Cloud adoption continues to soar. In fact, worldwide Infrastructure-as-a-Service (IaaS) public cloud services grew by 29.5% in 2017, according to Gartner.
If it’s not in a company’s current plans to utilize cloud technology, it most certainly will be (or should be) in the next couple of years. A recent survey from IDC reveals that only 14.4% of organizations currently see themselves in an “optimized” state of cloud, while in the next two years that number will rise to 42%.1
How does IDC define an “optimized” state of cloud? Organizations who “have broadly implemented a Cloud-native strategy that is proactively managed and is clearly driving business innovation while improving IT operational efficiency.”
Just because you’ve decided cloud is the way forward, or bought and implemented cloud technology because of the promised efficiencies and cost savings, doesn’t necessarily mean you’ll see an immediate return on investment. Although training isn’t always top of mind when making a cloud investment, it should be.
Make training a part of your cloud strategy
Amazon Web Services (AWS) commissioned IDC to conduct a report to validate the importance of cloud training as it relates to accelerated adoption and shared their findings in the IDC White Paper, “Train to Accelerate Your Cloud Strategy.”2
“We found that training enables organizations to accelerate cloud adoption and achieve their business objectives sooner, as well as overcome concerns related to cloud adoption.”
Professionals taking one or two training courses is always a plus—continuous learning is the only way to keep pace with rapid technological innovation. The IDC White Paper states that organizations that invest in comprehensive training will ultimately see the largest payoff.
How do they define comprehensive training? Comprehensive training includes both cloud fundamentals training for a wide range of stakeholders and deep cloud training for key technical teams.
Comprehensive training shouldn’t be viewed as one group in a one-off training course; it’s a company-wide initiative, involving everyone from executives to IT professionals, who need foundational to advanced-level knowledge and skillsets.
Tiers of cloud knowledge
The full IDC White Paper includes first-hand accounts from executives at organizations like GE and a few different business units in Siemens Building Technology about how they used comprehensive training to reap the benefits associated with cloud. The C-level IT leaders, their direct reports and even professionals beyond the IT department all received foundational cloud education because “everyone needs to understand what cloud services (and tools) exist,” according to Peter Loeffler, head of Innovation and Industry Affairs at Siemens.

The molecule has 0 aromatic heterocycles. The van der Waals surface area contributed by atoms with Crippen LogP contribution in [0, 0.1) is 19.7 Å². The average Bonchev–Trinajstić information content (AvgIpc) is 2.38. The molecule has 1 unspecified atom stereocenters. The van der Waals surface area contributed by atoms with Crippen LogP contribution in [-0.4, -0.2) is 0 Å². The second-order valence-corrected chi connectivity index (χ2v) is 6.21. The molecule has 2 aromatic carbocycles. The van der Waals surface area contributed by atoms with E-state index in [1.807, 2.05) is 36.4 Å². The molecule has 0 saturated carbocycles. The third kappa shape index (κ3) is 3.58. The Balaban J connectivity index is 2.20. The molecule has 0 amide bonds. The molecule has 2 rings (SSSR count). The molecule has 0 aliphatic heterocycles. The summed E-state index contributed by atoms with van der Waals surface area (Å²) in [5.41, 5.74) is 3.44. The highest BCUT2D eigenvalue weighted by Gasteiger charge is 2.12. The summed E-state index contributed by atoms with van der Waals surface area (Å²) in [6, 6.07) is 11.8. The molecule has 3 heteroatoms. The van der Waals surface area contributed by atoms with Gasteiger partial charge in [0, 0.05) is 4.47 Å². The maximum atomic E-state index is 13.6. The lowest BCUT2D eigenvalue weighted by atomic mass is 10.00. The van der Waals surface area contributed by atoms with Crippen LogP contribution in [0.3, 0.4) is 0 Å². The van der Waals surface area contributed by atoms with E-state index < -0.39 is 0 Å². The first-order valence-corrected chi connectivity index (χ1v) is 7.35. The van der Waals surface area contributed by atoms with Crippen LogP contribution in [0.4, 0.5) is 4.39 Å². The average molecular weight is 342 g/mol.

It’s true, there are different tiers of cloud knowledge that are needed within an organization. You have some people within the organization who might only need to “dip their toe in” to understand cloud basics, including the benefits and how it impacts their day-to-day role.
Then you have a slew of IT professionals whose roles may transform with the adoption of cloud and they need to re-educate or upskill to meet needs. These skills may include traditional networking skills or even the operational and management skills needed to oversee the changing costs associated with cloud usage.
The last tier includes professionals who are “elbows deep” in the technology, having to learn how to migrate legacy applications, or figure out how to transform all the data collected into something useful and insightful to quicken business decisions. The costs of hiring employees who possess these skills—where the demand is greater than supply—can be way more expensive than the cost of training current employees. Plus, IT professionals are always looking to learn new skills to stay motivated.
Maximize your cloud investment
The IDC White Paper validates comprehensively trained organizations are 81% more likely to advance their cloud adoption in the next 24 months. The advancement and progression of cloud adoption varies based on what stage of the cloud journey you’re facing. To put it in perspective: only 11% of organizations who are currently evaluating the use of cloud and expect to be using cloud for one or two workloads in the next two years will do so with a minimally trained workforce.
The acute need for a specific training course for one individual may well be the current need of your organization, but don’t you want to get the most out of your cloud tech investment? At some point during cloud adoption, you’ll need to address the cloud skills gap in your organization. That’s where Global Knowledge can help. Our comprehensive cloud learning paths are explicitly designed to address the critical skills gap of an entire organization. From the C-level executives and cloud project or team leads to the architects, systems administrators and even the data analysts, the Global Knowledge cloud learning paths recommend a training course for all levels of cloud maturity and job function. They can be used as guides for an overall training program, which our training advisors will walk through with you, your manager or even the learning and development team, to assess the best course of action. We want our customers to be successful. But first, you need the skills to enable that success.
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1 IDC Survey Spotlight, Strategic Adoption of Cloud Accelerates into 2020, Doc # US43815218, May 2018
2 IDC White Paper, sponsored by Amazon Web Services, Train to Accelerate Your Cloud Strategy, October 2017
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